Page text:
Written by Herald Staff, email@example.com Saturday, 07 December 2013 00:00
A Plainview professor coached a young Farmingdale math talent all the way to a mathematical championship recently.
Farmingdale State College sophomore Javier Garcia took first place in the 2013 annual U.S. National Collegiate Mathematics Championship, part of the Mathematical Association of America’s conference, Mathfest, held in Hartfod, Conn.
“This outstanding achievement is a tribute not only to Javier’s abilities as a mathematician,” said Farmingdale’s president W. Hubert Keen, “but also to the dedication of his math professors, especially Dr. Neymotin and Dr. Marques.”
Garcia competed against dozens of finalists, drawn from over 1,200 students representing 600 colleges and universities across the country who were invited to the national Mathfest competition.
Only two of the finalists were able to complete all seven challenge problems which constituted the final event. Javier finished in 20 minutes; the only other student to finish took 35 minutes.
Garcia was mentored by Plainview’s Neymotin, who coordinates Farmingdale’s participation in the national weekly mathematics problem-solving program from which the finalists were drawn. Farmingdale students have competed very successfully in this Championship, placing eighth and tenth in previous years.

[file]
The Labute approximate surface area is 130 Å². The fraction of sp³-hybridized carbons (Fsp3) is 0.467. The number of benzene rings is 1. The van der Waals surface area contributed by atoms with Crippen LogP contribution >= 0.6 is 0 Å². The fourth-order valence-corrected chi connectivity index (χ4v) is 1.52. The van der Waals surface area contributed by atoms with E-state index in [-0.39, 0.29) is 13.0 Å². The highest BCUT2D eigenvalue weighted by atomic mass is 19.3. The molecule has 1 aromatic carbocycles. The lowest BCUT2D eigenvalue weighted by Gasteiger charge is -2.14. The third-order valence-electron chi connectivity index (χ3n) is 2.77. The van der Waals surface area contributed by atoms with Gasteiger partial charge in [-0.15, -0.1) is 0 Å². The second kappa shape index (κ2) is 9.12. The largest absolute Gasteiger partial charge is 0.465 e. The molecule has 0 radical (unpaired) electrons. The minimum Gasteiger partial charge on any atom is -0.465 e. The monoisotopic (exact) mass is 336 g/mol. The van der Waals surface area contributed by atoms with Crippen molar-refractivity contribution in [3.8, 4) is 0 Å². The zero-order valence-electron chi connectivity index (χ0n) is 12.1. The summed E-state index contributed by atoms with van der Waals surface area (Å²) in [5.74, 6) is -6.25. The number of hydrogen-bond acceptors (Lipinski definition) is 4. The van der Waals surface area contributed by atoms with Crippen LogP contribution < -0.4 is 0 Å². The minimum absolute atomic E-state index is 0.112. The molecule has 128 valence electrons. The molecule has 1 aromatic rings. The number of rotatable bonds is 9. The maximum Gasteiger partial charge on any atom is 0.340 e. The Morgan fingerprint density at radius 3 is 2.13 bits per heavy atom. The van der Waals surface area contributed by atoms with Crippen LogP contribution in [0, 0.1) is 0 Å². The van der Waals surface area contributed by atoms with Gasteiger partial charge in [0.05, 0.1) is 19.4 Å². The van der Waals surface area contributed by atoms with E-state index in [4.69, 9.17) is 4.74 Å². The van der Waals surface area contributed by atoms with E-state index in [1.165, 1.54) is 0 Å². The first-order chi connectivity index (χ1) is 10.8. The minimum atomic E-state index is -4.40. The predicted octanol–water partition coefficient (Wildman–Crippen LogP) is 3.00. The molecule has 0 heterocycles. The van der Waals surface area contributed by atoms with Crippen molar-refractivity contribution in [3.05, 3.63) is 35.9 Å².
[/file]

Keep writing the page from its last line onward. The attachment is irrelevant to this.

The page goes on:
“Javier is a student of exceptional talent in mathematics,” said Neymotin. “It has been my pleasure not only to teach and mentor him but also to know him as a person.”
Garcia is a sophomore in Applied Mathematics at Farmingdale, originally from Santo Domingo in the Dominican Republic. The Farmingdale College Foundation provided funding for his expenses.
Part of the School of Arts and Sciences, the Department of Mathematics, chaired by Dr. Carlos Marques, teaches math to thousands of students each semester. More than 40 students have been accepted into the Bachelor of Science degree in Applied Mathematics and hundreds are earning a minor in the subject.
Sunday, 23 November 2014 00:00
The Long Island Rail Road (LIRR) has frustrated commuters for years with it’s ridiculous fares, limited trains and constant problems, especially during the rush hour ride home.
Though the MTA is making an effort to add more trains to the schedule, that doesn’t ease the parking situation, which is operated not by the LIRR, but by individual municipalities in each town.
Saturday, 22 November 2014 00:00
After surviving the “Cold Blooded” episode last week, the eight remaining contestants on Ink Master faced off in a “Flash Challenge” testing their ability to use finesse. The tougher the situation, the more finesse an artist needs to create a masterpiece, and this week was no exception.
Artists were given five hours to tattoo amputees. The residual limb left behind after an amputation can be badly traumatized, unusually shaped and scarred. The artists were challenged to create a phenomenal tattoo on the residual limb to make these amputees love the part of their body they are missing. Although all of the contestants created beautiful designs, Bethpage’s Erik Siuda’s incorporation of the scar tissue and pre-existing tattoo into his design showed the most finesse.